Alternative antibody architecture

The complex genomic apparatus for making lampreys' antibody-like receptors

The age of blood

Investigating how long blood can be stored before the benefit of transfusion is compromised

PTH for stroke: stem cells lite

Spur the body's regenerative agents to emerge from the bone marrow

Alternative antibody architecture

This complex diagram, showing the gene segments that encode lamprey variable lymphocyte receptors, comes from a recent PNAS paper published by Emory’s Max Cooper and his colleagues along with collaborators from Germany led by Thomas Boehm. Lampreys have molecules that resemble our antibodies in function, but they look very different at the protein level. The study of lamprey immunity provides hints to how the vertebrate immune system has evolved.
PNAS-2014-Das-1415580111_Page_4

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The age of blood

Nature Medicine has a nice feature from Jeanne Erdmann highlighting the debate over how long donated blood can be stored. It sets the stage for two prospective clinical trials (RECESS and ABLE), which recently concluded but are still being analyzed. The trials were looking at how the age of stored blood affects patients undergoing cardiac surgery or in intensive care, respectively. Erdmann also mentions that the NIH’s Clinical Center already has tightened its standards for blood storage time.

Emory Blood Bank director John Roback and cardiologist Arshed Quyyumi have been participants in this debate, both theoretically and experimentally. In 2011, they proposed that depletion of the messenger molecule nitric oxide limits the benefits donated blood can provide to patients. In addition to nitric oxide depletion, the “storage lesion” is likely to include several changes, such as lysis of red blood cells, mechanical alterations in the remaining cells, and other chemical changes.

Since then, Emory research has shown that transfusion of donated blood more than three weeks old results in impaired blood vessel function in hospitalized patients, but in contrast, not in healthy volunteers. This information could allow doctors to prioritize fresher blood for patients with cardiovascular diseases.

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PTH for stroke: stem cells lite

I’d like to highlight a paper in PLOS One from anesthesiologists Shan Ping Yu and Ling Wei’s group that was published earlier this year. [Sorry for missing it then!] They are investigating potential therapies for stroke, long a frustrating area of clinical research. The “clot-busting” drug tPA remains the only FDA-approved therapy, despite decades of work on potential neuroprotective agents.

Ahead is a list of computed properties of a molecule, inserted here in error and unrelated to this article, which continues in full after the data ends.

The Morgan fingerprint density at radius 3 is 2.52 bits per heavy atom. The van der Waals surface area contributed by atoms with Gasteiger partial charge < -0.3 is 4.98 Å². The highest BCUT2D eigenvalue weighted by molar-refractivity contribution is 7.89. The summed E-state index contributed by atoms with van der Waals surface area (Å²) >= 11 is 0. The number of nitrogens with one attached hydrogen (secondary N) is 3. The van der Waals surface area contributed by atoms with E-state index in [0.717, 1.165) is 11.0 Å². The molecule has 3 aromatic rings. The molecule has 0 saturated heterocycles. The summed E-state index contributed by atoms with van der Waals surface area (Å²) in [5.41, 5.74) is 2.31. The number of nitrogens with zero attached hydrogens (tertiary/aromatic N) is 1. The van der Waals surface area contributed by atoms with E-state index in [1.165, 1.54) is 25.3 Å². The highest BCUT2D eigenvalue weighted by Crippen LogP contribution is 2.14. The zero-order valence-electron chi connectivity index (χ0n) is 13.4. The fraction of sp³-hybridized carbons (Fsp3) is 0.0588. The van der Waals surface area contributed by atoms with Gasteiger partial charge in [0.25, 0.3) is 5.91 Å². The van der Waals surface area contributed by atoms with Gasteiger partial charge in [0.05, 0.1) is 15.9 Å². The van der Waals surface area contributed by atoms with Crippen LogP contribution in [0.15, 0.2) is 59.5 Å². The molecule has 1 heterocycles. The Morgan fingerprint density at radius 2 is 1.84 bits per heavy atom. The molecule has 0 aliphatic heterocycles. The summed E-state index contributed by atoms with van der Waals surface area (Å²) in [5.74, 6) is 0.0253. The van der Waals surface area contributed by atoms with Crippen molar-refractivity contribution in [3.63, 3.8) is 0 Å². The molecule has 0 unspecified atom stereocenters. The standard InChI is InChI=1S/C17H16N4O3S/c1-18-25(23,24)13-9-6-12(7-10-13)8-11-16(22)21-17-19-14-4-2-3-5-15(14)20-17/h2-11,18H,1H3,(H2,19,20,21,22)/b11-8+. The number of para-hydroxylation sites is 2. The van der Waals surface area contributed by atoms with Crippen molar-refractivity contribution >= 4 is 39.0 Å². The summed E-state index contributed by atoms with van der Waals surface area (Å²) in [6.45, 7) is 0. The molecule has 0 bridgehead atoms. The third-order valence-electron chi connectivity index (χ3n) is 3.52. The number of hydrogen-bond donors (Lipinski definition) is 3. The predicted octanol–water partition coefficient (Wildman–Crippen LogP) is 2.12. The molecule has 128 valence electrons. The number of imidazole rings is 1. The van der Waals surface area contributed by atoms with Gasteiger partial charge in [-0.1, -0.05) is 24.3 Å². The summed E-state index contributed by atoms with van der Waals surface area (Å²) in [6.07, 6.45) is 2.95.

Yu’s team takes a different tactic. They seek to bolster the brain’s recovery powers after stroke by mobilizing endogenous progenitor cells. I will call this approach “stem cells lite.”

journal.pone.0087284.g006

PTH appears to encourage new neurons in recovery in a mouse model of ischemic stroke. Green = recent cell division, red = neuronal marker

It is similar to that taken by cardiologist Arshed Quyyumi and colleagues with peripheral artery disease: use a growth factor (GM-CSF), which is usually employed for another purpose, to get the body’s own regenerative agents to emerge from the bone marrow.

In this case, Yu’s team was using parathyroid hormone (PTH), which is an FDA-approved treatment for osteoporosis. They administered it, beginning one hour after loss of blood flow, in a mouse model of ischemic stroke. They found that daily treatment with PTH spurs production of endogenous regenerative factors in the stroke-affected area of the brain. They observed both increased new neuron formation and sensorimotor functional recovery. However, PTH does not pass through the blood-brain barrier and does not change the size of the stroke-affected area, the researchers found.

The conclusion of the paper hints at their next steps:

As this is the first report on this PTH therapy for ischemic stroke for the demonstration of the efficacy and feasibility, PTH treatment was initiated at 1 hr after stroke followed by repeated administrations for 6 days. We expect that even more delayed treatment of PTH, e.g. several hrs after stroke, can be beneficial in promoting chronic angiogenesis and other tissue repair processes. This possibility, however, remains to be further evaluated in a more translational investigation.

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Divide and conquer vs lung cancer

Doctors are using a “divide and conquer” strategy against lung cancer, and in some corners of the battlefield, it’s working. A few mutations – genetic alterations in the tumor that don’t come from the patient’s normal cells — have been found for which drugs are effective in pushing back against the cancer.

However, most lung tumors do not have one of these mutations, and response rates to conventional chemotherapy in patients with advanced lung cancer are poor. Generally, only around 20 percent of patients show a clinical response, in that the cancer retreats noticeably for some time.

Johann Brandes and colleagues at Winship Cancer Institute have been looking for biomarkers that can predict whether an advanced lung tumor is going to respond to one of the most common chemotherapy drug combinations, carboplatin and taxol.

“The availability of a predictive test is desirable since it would allow patients who are unlikely to benefit from this treatment combination to be spared from side effects and to be selected for other, possibly more effective treatments,” Brandes says.